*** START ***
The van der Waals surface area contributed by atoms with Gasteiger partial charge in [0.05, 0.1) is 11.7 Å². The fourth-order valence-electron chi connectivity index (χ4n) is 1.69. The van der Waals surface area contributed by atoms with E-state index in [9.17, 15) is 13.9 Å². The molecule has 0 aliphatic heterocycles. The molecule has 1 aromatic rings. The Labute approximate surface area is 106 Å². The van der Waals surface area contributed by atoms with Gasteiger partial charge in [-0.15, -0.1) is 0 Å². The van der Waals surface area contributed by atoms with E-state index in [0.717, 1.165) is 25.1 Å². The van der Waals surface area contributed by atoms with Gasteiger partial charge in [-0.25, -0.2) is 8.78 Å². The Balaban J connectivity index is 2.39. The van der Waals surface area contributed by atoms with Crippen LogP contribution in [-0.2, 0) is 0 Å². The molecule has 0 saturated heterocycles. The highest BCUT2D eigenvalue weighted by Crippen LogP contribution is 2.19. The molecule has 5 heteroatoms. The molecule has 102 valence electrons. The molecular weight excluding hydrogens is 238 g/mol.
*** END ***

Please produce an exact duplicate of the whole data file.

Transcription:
The van der Waals surface area contributed by atoms with Gasteiger partial charge in [0.05, 0.1) is 11.7 Å². The fourth-order valence-electron chi connectivity index (χ4n) is 1.69. The van der Waals surface area contributed by atoms with E-state index in [9.17, 15) is 13.9 Å². The molecule has 0 aliphatic heterocycles. The molecule has 1 aromatic rings. The Labute approximate surface area is 106 Å². The van der Waals surface area contributed by atoms with Gasteiger partial charge in [-0.15, -0.1) is 0 Å². The van der Waals surface area contributed by atoms with E-state index in [0.717, 1.165) is 25.1 Å². The van der Waals surface area contributed by atoms with Gasteiger partial charge in [-0.25, -0.2) is 8.78 Å². The Balaban J connectivity index is 2.39. The van der Waals surface area contributed by atoms with Crippen LogP contribution in [-0.2, 0) is 0 Å². The molecule has 0 saturated heterocycles. The highest BCUT2D eigenvalue weighted by Crippen LogP contribution is 2.19. The molecule has 5 heteroatoms. The molecule has 102 valence electrons. The molecular weight excluding hydrogens is 238 g/mol.